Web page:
What I like more about the other books, instead, is the duets at the end of every chapter: they're quite difficult but help me a whole lot with rhythm and intonation. And it's good to play with someone else; you learn many things from listening without even realizing it. I think my teacher, like many others, uses a combination of different teaching methods and their related books. I was already told I'll need to start using Sevcik soon. I guess one can find things to pick from each method in order to adapt to different types of students.

November 1, 2020 at 09:14 PM · As from ~ beginning pupil of Ralph Matesky 'String Method' - graduating to Jascha Heifetz & Nathan Milstein (#17)

Upon being Birthday given a violin at age 3, my father, Ralph Matesky, started teaching me with his own 'Method's' {later to be published by Alfred & Prentice Hall} based on Traditional Scales, Arpeggios, Schradieck & bowing technique traditions from his NY Juilliard Teacher, Eduoard Dethier, an 'Apostle' of Eugen Ysaye, whilst coupled w/his Russian violinist friend and mentor, Mischel Piastro's St Petersburg 'School' violin playing approaches.

Knowing his daughter wished to be with other's, my father also taught me in his public elementary school orchestra's learning how to play in an orchestra for future reference! Our 'At Home' lessons were gradually expanded to Violin Etudes of Kreutzer, which Dad firmly insisted upon & as I grew more acquainted with easier navigational techniques on the violin fingerboard added on Paganini's 'Perpetual Mobile', gentler Caprices & Violin Duo's of Bartok coupled with El Playel Duets w/himself and again, becoming more familiar with both major orchestral repertoire & chamber duo partnering, introduced me to the Bach Six Unaccompanied Sonatas & Partitas for Violin but in the initial stages, the Adagio mov't from the g minor 1st Sonata +slower movements then onto large portions at a time Fugue's to begin & mature into familiarizing myself w/the more musical, technical bowing & spiritual aspects as an orchestral/chamber player & violin soloist in Music ~ A precious gift from my father musician teacher was in his teaching me to Teach - allowed to observe his 'At Home' teachings of private pupil's & mentoring by my father teaching me 'How' to teach 5 pupil's what I was learning from him in either orchestra & later, violin solo pieces with a sort of built in during tender years DNA Matesky Family Teaching Approach ~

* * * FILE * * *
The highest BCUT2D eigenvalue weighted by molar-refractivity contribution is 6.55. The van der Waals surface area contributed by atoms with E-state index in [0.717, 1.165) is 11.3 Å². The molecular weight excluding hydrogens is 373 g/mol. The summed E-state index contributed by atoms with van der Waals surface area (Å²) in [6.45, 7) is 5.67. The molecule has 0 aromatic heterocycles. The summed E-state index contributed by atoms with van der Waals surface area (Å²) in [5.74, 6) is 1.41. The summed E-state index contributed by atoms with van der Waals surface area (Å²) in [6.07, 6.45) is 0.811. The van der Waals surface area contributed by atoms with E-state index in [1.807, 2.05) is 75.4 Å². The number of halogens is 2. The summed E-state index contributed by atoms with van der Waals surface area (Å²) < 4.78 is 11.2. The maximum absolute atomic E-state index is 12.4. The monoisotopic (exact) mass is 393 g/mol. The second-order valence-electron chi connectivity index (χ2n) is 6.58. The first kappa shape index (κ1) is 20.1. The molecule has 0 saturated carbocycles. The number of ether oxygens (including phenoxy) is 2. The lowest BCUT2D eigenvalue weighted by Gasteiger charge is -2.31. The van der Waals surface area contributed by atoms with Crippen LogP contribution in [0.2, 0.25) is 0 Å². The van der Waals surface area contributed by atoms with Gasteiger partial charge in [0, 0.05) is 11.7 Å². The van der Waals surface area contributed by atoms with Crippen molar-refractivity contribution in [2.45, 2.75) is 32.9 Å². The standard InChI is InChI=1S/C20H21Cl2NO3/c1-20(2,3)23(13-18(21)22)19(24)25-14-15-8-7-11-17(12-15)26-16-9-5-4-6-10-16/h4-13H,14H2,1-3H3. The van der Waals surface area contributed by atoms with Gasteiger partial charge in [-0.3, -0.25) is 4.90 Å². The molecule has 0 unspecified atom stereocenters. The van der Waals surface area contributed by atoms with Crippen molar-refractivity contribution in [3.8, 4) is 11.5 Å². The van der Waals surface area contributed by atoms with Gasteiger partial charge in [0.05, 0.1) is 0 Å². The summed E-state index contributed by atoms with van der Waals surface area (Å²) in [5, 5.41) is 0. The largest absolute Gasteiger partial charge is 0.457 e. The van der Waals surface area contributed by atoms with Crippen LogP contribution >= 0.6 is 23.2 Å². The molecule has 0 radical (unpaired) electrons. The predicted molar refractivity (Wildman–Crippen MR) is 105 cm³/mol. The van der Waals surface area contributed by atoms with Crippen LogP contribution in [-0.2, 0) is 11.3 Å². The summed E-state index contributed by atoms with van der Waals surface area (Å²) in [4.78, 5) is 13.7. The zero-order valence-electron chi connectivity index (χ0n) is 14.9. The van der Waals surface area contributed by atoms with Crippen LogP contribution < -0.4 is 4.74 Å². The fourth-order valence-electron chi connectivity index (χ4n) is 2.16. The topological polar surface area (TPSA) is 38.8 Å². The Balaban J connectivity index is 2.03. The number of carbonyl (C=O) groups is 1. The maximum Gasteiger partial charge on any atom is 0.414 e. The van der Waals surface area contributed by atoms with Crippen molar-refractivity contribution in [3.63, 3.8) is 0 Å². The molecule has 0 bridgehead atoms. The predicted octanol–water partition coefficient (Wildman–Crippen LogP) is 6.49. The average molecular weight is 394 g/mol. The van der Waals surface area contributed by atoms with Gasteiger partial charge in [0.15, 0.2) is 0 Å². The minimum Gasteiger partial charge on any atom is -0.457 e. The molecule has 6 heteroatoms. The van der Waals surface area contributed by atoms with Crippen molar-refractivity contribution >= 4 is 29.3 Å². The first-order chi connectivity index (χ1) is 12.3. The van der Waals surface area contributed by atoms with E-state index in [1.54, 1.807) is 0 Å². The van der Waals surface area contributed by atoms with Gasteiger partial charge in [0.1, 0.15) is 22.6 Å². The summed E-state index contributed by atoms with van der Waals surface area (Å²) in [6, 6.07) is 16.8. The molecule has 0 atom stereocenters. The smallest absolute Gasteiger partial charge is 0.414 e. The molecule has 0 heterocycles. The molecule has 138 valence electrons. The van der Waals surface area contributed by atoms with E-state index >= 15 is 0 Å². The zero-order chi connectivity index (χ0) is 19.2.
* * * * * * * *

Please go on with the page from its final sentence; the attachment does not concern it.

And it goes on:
Not wishing to take much more space, suffice to say, by age 13, I'd learned/played violin concerti of Bach + Mozart No. 4 in D Major & others, then learnt Mov't #1 of Lalo's Symphonie Espagnol which I performed in public with a fine surburban LA Orchestra and my father on the podium which led to RM gentle persuasion Concert Career Prep at USC, with Heifetz, then a bit later in London when soloist maturing, w/Nathan Milstein ...

I fully realise my early violin training was blessed from Day 1, with both parents highly respected professional musicians and my mother, a superb pianist, knowing Theory backwards then passing it on to my sibling & myself in 'stages' = my violinistic familiarity as mentioned above and 'when ready' ...

Being an Author of what is now known as 'El Sistema' from its Infancy, & kindly shared with the Music Education Minister of Venezuela, flying to Mexico City to meet/hear Dad's last Youth Orchestra On Tour Final Concert to ask his help in starting a Music Programme for the poor children of Caracus, I do know there are quite a few 'routes' to violin-hood w/one's beginning teacher truly charged with the instinctive based-on-knowledge decision/s of which beginning violin training is better for each & every unique individual beginner pupil from aged 3 & spanning any ages all the way to over retirement plus!!

All said, I've enjoyed reading Replies set forth above thus far & wish to compliment Mary Ellen Goree for her wise suggestion of an Age Divide vis a vie those under 50 & of many 50/55 & over as Suzuki came into prominence in the United States in the latter 1960s or even in the 1970's, which one recalls as Josef Gingold, renowned Violin 'Poppa' - Mentor of so many Pro Violinists met w/Shinichi Suzuki, here in Chicago when I went to collect Professor Gingold for a reception our ACM String Faculty was giving to honour him, in town from Indiana University/Bloomington, here to observe! Prof Josef Gingold, a traditionally trained remarkable violinist/former Concertmaster of George Szell's Cleveland Orchestra, was most interested in what Mr. Suzuki had to say sharing some of his views with us!